The price rates of $60,000, $56,800, and $54,000 for Bitcoin pushed the market into a panic and nearly caused anarchy between dealers.
When BTC went below the aforementioned price levels, chants of “buy the dip,” “Black-Friday discount,” and other such hopeful feelings anticipating a swift reversal erupted, but the greater market’s tone seems to be gloomy.
Fear has taken over
Bitcoin was trading at $54,366, just 20% below its all-time high at the time of filing, but the market has reentered “severe anxiety” for the first time since November 27, 2021, when it was at $43K.
The fear and greed index was hit hard by BTC’s $6,000 drop in a single day, with the score more than halving in the same period. However, with Bitcoin stabilizing slightly around $54K at the time of writing, the signal had reverted from ‘severe fear’ to the ‘fear’ zone. Notably, the Fear and Greed index measured ‘high greed’ the last time Bitcoin’s spot price was around the same price levels.
Furthermore, on a daily chart, Bitcoin’s price and RSI have been in a downtrend since November 10, making lower lows. However, despite the price drop, funding rates remained positive, indicating that the market expected a quick recovery, which has yet to occur.
So, what is Bitcoin (BTC) up to these days?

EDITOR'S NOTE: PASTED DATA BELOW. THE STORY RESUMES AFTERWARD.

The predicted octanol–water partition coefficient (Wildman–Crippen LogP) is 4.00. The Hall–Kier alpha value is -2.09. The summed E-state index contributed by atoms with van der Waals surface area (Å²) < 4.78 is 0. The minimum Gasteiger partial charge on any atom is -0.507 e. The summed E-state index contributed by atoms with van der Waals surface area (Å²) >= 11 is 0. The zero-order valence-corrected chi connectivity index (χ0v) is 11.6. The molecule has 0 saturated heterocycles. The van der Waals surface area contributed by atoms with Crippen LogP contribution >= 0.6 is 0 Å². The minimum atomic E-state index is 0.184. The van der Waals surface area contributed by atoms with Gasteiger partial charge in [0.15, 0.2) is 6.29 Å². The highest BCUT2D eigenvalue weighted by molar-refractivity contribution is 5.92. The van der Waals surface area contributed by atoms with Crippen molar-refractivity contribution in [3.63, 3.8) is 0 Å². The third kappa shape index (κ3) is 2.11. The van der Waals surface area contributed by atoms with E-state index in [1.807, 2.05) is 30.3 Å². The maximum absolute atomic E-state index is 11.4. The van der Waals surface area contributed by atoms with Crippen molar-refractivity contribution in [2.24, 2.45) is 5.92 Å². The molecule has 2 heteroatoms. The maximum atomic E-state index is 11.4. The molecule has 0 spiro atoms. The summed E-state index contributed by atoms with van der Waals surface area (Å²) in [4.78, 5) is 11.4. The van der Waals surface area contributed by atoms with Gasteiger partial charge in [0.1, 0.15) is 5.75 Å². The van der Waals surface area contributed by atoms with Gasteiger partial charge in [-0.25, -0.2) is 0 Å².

For the time being, the leverage ratio for Bitcoin is still too large to establish that $53K was the true bottom, allowing BTC to reach a new ATH. More corrections, according to analysts, are expected to take BTC down to price ranges of 53K or below, confirming the true double bottom before the price rises.
At the time of writing, the price of BTC appeared to be forming a falling wedge pattern, which has been witnessed before. Bitcoin made a double bottom before commencing the rise when the same falling wedge formation was seen at the end of September.
Notably, Bitcoin addresses containing many Bitcoins were currently displaying a fractal that looked very similar to the one that appeared last year just before the price broke the ATH.
BTC could see increases in the following month if the above fractal plays out the same way it did in 2020 when Bitcoin’s price climbed by about 100%. Despite this, BTC’s supply shock ratio offered a bullish picture for the leading cryptocurrency. Bitcoin’s price normally follows the Exchange Supply Shock Ratio, but there are divergences this time; however, as accumulation climbs and supply on exchanges decreases, the price could follow soon.
After making three lower lows and two lower highs, Bitcoin’s price has been in a falling wedge. BTC, on the other hand, would need to pull ahead of the monthly close in the near term. Even if December has traditionally been a bullish month for the top currency, with values unsteady at the moment, nothing can be said with surety.